In recent days, various high-profile Chinese citizens, such as artist Ai Weiwei and the economist Mao Yushi, have found themselves barred from leaving the country, presumably to keep them well away from Friday’s ceremony in Oslo. Of the 140 individuals invited by Liu’s wife to attend the Nobel event, only one of them—Wan Yanhai, now in the United States—will be able to attend. The rest remain in China, either under house arrest or constant surveillance.
The remarks of the Foreign Ministry elicited derisive laughter, but the vituperative language reveals something. The intemperate words show how much foreign approval—in other words, the aura of legitimacy—counts to Party bosses.
How much? According to the Nobel Committee, China has applied “unprecedented” pressure on countries not to send representatives to the ceremony in Oslo on Friday. The Chinese government now claims success for its boycott. “As far as I know, at present, more than 100 countries and organizations have expressed explicit support for China opposing the Nobel Peace Prize, which fully shows that the international community does not accept the decision of the Nobel Committee,” the Foreign Ministry’s Ms. Jiang noted on Tuesday.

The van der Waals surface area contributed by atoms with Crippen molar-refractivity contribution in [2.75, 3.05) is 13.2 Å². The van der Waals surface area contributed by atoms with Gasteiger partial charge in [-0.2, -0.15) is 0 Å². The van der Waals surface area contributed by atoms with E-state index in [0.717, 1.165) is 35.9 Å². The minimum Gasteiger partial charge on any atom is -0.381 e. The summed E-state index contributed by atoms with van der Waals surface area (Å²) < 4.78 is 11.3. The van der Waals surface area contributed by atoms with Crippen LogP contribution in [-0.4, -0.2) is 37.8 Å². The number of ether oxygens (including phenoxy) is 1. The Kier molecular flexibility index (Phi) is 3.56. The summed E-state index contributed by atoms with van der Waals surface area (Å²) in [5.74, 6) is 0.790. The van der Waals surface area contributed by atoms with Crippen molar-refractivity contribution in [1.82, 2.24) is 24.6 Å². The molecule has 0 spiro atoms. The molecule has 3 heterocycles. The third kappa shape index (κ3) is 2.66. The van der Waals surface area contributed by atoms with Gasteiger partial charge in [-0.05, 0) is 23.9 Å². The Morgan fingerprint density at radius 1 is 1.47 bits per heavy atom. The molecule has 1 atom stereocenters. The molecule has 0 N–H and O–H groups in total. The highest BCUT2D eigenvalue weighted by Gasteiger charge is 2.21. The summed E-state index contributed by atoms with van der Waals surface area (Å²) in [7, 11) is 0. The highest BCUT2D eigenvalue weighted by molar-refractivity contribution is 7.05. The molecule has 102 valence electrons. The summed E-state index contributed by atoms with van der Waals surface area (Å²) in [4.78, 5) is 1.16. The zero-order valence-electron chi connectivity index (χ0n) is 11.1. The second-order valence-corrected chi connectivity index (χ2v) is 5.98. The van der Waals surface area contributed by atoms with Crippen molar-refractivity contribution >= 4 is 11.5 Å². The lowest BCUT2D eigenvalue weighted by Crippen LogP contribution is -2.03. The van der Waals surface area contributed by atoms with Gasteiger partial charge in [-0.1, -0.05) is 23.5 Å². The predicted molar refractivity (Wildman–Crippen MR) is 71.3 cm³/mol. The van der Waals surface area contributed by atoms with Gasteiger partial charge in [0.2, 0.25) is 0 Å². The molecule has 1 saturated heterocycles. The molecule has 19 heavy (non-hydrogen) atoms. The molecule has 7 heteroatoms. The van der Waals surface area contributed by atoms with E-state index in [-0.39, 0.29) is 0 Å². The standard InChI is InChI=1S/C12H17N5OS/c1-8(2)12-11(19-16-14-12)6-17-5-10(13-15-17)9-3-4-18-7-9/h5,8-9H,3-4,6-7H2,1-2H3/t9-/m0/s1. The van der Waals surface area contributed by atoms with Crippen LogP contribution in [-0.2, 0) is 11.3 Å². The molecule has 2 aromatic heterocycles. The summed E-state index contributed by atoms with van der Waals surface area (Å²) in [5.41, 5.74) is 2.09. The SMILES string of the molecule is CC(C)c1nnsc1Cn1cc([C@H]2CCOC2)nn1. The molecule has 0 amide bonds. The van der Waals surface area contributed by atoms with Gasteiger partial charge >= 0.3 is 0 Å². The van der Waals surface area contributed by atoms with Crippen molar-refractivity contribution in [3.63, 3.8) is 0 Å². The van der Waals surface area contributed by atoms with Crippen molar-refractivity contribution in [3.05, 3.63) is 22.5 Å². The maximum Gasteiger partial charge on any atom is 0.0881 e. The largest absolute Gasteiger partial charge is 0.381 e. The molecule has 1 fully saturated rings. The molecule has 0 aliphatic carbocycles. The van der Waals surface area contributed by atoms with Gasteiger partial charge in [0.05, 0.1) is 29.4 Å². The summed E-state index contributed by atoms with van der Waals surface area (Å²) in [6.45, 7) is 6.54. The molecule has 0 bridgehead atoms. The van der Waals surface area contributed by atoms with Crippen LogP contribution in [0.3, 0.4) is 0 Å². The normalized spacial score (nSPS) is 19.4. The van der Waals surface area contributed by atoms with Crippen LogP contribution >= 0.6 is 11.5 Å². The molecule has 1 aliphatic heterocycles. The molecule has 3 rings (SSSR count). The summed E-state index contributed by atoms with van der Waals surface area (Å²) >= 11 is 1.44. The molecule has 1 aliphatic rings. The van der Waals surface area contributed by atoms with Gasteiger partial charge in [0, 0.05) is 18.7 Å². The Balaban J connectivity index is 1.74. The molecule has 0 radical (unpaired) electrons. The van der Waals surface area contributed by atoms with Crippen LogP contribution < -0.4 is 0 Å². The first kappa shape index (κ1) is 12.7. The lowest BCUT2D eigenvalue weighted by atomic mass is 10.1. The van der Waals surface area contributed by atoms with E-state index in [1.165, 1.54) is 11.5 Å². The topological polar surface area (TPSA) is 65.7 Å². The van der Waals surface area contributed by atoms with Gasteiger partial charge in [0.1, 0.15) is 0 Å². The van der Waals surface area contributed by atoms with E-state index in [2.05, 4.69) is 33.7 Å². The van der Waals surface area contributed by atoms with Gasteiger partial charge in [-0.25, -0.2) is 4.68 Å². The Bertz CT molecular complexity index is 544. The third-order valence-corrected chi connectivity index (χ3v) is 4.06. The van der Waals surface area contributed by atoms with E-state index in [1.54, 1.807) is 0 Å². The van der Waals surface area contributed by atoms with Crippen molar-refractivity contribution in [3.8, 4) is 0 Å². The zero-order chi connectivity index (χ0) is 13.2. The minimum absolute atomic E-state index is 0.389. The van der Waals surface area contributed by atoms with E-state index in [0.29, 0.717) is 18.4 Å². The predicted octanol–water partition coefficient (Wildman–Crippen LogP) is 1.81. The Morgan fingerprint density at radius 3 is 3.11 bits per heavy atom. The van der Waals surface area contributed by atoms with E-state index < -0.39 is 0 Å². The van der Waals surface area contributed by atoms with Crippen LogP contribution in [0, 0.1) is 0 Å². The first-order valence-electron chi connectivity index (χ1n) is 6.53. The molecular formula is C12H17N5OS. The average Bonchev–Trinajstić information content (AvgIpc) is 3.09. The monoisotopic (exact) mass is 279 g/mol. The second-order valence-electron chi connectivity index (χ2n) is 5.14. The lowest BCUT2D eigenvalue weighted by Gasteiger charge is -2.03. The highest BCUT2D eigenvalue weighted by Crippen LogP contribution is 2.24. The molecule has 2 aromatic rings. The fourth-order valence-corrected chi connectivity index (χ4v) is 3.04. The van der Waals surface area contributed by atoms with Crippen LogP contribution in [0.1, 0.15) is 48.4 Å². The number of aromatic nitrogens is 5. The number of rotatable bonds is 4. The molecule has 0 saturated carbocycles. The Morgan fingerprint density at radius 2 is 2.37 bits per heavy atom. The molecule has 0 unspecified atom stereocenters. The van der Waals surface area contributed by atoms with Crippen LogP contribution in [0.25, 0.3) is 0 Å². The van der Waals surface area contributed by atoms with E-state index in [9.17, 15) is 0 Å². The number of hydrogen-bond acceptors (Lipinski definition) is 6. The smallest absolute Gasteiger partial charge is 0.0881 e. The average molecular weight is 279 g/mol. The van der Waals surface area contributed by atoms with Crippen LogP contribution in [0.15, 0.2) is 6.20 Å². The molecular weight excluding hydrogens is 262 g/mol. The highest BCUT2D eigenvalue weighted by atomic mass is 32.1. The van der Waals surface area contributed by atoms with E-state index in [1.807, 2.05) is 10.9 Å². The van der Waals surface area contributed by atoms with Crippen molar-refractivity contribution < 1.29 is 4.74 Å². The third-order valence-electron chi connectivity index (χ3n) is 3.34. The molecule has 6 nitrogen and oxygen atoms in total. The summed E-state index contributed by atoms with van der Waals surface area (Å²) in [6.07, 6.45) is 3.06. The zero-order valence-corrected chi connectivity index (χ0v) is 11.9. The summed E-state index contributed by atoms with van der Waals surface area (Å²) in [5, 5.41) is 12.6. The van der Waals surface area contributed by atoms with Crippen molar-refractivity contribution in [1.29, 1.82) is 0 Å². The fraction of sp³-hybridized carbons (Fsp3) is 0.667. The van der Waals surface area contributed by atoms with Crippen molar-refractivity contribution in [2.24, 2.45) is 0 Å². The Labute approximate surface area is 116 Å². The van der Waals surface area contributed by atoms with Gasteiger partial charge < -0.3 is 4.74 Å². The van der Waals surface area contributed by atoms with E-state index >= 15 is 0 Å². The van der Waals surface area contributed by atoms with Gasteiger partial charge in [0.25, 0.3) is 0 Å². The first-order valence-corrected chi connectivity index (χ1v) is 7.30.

That’s a curious statement because the Nobel Committee sent out only 65 invitations, one to every nation maintaining an embassy in the Norwegian capital. Of those, 18 countries have said they will join China in the boycott on Friday.
And if Beijing had not done enough to highlight its atrocious—and worsening—human rights record, it will award its first Confucius Peace Prize on Thursday. The winner is Lien Chan, a semi-successful Taiwan politician, who prevailed over nominees Nelson Mandela, Jimmy Carter, and Bill Gates. The head of the awards committee was quoted as saying that “we hope people will believe the award is of global significance.”